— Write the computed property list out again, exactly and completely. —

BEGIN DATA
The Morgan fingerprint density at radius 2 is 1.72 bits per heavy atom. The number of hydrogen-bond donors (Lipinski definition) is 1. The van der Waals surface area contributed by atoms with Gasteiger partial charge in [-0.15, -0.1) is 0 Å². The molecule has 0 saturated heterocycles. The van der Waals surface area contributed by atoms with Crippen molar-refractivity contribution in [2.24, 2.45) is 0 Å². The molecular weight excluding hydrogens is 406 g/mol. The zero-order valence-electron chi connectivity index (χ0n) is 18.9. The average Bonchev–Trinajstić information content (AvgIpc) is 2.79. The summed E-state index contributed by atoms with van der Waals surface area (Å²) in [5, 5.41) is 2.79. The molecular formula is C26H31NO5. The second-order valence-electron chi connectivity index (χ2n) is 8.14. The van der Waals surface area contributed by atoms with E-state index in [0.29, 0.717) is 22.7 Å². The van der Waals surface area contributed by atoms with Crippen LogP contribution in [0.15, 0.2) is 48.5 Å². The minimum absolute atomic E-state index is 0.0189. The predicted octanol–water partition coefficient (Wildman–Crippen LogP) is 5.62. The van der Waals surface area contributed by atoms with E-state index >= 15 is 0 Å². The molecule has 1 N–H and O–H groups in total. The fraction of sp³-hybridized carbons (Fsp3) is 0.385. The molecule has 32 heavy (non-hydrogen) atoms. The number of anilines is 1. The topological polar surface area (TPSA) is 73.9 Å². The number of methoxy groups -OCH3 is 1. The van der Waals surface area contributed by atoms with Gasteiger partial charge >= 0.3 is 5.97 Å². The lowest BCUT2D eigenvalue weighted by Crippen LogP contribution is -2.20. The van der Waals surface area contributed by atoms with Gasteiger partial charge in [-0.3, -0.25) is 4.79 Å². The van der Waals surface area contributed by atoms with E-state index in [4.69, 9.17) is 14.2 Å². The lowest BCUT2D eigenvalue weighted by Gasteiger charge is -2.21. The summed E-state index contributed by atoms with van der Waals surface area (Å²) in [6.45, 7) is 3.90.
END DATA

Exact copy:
The Morgan fingerprint density at radius 2 is 1.72 bits per heavy atom. The number of hydrogen-bond donors (Lipinski definition) is 1. The van der Waals surface area contributed by atoms with Gasteiger partial charge in [-0.15, -0.1) is 0 Å². The molecule has 0 saturated heterocycles. The van der Waals surface area contributed by atoms with Crippen molar-refractivity contribution in [2.24, 2.45) is 0 Å². The molecular weight excluding hydrogens is 406 g/mol. The zero-order valence-electron chi connectivity index (χ0n) is 18.9. The average Bonchev–Trinajstić information content (AvgIpc) is 2.79. The summed E-state index contributed by atoms with van der Waals surface area (Å²) in [5, 5.41) is 2.79. The molecular formula is C26H31NO5. The second-order valence-electron chi connectivity index (χ2n) is 8.14. The van der Waals surface area contributed by atoms with E-state index in [0.29, 0.717) is 22.7 Å². The van der Waals surface area contributed by atoms with Crippen LogP contribution in [0.15, 0.2) is 48.5 Å². The minimum absolute atomic E-state index is 0.0189. The predicted octanol–water partition coefficient (Wildman–Crippen LogP) is 5.62. The van der Waals surface area contributed by atoms with E-state index >= 15 is 0 Å². The molecule has 1 N–H and O–H groups in total. The fraction of sp³-hybridized carbons (Fsp3) is 0.385. The molecule has 32 heavy (non-hydrogen) atoms. The number of anilines is 1. The topological polar surface area (TPSA) is 73.9 Å². The number of methoxy groups -OCH3 is 1. The van der Waals surface area contributed by atoms with Gasteiger partial charge >= 0.3 is 5.97 Å². The lowest BCUT2D eigenvalue weighted by Crippen LogP contribution is -2.20. The van der Waals surface area contributed by atoms with Gasteiger partial charge in [-0.3, -0.25) is 4.79 Å². The van der Waals surface area contributed by atoms with E-state index in [4.69, 9.17) is 14.2 Å². The lowest BCUT2D eigenvalue weighted by Gasteiger charge is -2.21. The summed E-state index contributed by atoms with van der Waals surface area (Å²) in [6.45, 7) is 3.90.